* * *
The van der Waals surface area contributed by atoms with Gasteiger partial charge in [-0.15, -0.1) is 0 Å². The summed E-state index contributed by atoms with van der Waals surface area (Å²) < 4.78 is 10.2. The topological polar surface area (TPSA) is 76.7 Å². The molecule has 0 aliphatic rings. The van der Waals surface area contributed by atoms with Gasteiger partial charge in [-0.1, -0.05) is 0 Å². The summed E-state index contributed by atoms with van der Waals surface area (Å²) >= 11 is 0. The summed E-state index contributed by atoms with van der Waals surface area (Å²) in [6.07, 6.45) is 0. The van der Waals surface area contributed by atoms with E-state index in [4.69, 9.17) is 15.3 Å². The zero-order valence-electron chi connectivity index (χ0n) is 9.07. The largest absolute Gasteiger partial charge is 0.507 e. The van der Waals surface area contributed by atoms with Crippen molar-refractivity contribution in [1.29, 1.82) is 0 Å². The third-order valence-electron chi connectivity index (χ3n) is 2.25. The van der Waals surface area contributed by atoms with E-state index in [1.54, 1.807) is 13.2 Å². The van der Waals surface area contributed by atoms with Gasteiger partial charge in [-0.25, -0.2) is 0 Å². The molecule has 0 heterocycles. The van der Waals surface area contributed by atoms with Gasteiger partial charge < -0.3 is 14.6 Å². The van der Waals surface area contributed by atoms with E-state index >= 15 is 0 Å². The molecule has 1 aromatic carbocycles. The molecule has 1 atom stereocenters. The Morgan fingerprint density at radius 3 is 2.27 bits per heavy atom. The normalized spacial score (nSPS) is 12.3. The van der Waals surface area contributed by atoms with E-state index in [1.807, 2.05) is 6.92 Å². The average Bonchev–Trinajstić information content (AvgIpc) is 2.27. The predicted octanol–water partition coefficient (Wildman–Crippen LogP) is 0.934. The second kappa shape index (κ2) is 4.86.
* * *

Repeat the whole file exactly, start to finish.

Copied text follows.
The van der Waals surface area contributed by atoms with Gasteiger partial charge in [-0.15, -0.1) is 0 Å². The summed E-state index contributed by atoms with van der Waals surface area (Å²) < 4.78 is 10.2. The topological polar surface area (TPSA) is 76.7 Å². The molecule has 0 aliphatic rings. The van der Waals surface area contributed by atoms with Gasteiger partial charge in [-0.1, -0.05) is 0 Å². The summed E-state index contributed by atoms with van der Waals surface area (Å²) >= 11 is 0. The summed E-state index contributed by atoms with van der Waals surface area (Å²) in [6.07, 6.45) is 0. The van der Waals surface area contributed by atoms with E-state index in [4.69, 9.17) is 15.3 Å². The zero-order valence-electron chi connectivity index (χ0n) is 9.07. The largest absolute Gasteiger partial charge is 0.507 e. The van der Waals surface area contributed by atoms with Crippen molar-refractivity contribution in [1.29, 1.82) is 0 Å². The third-order valence-electron chi connectivity index (χ3n) is 2.25. The van der Waals surface area contributed by atoms with E-state index in [1.54, 1.807) is 13.2 Å². The van der Waals surface area contributed by atoms with Gasteiger partial charge in [-0.25, -0.2) is 0 Å². The molecule has 0 heterocycles. The van der Waals surface area contributed by atoms with Gasteiger partial charge < -0.3 is 14.6 Å². The van der Waals surface area contributed by atoms with E-state index >= 15 is 0 Å². The molecule has 1 aromatic carbocycles. The molecule has 1 atom stereocenters. The Morgan fingerprint density at radius 3 is 2.27 bits per heavy atom. The normalized spacial score (nSPS) is 12.3. The van der Waals surface area contributed by atoms with E-state index in [1.807, 2.05) is 6.92 Å². The average Bonchev–Trinajstić information content (AvgIpc) is 2.27. The predicted octanol–water partition coefficient (Wildman–Crippen LogP) is 0.934. The second kappa shape index (κ2) is 4.86.